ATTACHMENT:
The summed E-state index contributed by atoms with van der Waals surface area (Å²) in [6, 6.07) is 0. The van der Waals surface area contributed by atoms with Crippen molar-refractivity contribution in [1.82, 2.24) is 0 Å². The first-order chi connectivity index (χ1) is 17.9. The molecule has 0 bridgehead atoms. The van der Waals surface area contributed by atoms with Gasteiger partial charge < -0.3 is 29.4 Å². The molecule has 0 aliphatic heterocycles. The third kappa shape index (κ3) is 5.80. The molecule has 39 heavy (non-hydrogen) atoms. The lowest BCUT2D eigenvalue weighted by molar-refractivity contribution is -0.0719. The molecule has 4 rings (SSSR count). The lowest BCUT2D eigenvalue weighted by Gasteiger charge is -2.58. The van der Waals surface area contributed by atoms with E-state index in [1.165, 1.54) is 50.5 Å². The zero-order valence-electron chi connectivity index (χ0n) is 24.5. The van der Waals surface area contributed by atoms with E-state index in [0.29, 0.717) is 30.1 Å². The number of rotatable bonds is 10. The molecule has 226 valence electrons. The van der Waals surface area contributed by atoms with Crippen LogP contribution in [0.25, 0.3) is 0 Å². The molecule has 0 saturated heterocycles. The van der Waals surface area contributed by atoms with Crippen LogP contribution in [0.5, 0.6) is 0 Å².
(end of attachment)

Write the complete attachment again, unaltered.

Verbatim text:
The summed E-state index contributed by atoms with van der Waals surface area (Å²) in [6, 6.07) is 0. The van der Waals surface area contributed by atoms with Crippen molar-refractivity contribution in [1.82, 2.24) is 0 Å². The first-order chi connectivity index (χ1) is 17.9. The molecule has 0 bridgehead atoms. The van der Waals surface area contributed by atoms with Gasteiger partial charge < -0.3 is 29.4 Å². The molecule has 0 aliphatic heterocycles. The third kappa shape index (κ3) is 5.80. The molecule has 39 heavy (non-hydrogen) atoms. The lowest BCUT2D eigenvalue weighted by molar-refractivity contribution is -0.0719. The molecule has 4 rings (SSSR count). The lowest BCUT2D eigenvalue weighted by Gasteiger charge is -2.58. The van der Waals surface area contributed by atoms with E-state index in [1.165, 1.54) is 50.5 Å². The zero-order valence-electron chi connectivity index (χ0n) is 24.5. The van der Waals surface area contributed by atoms with E-state index in [0.29, 0.717) is 30.1 Å². The number of rotatable bonds is 10. The molecule has 226 valence electrons. The van der Waals surface area contributed by atoms with Crippen LogP contribution in [0.25, 0.3) is 0 Å². The molecule has 0 saturated heterocycles. The van der Waals surface area contributed by atoms with Crippen LogP contribution in [0.5, 0.6) is 0 Å².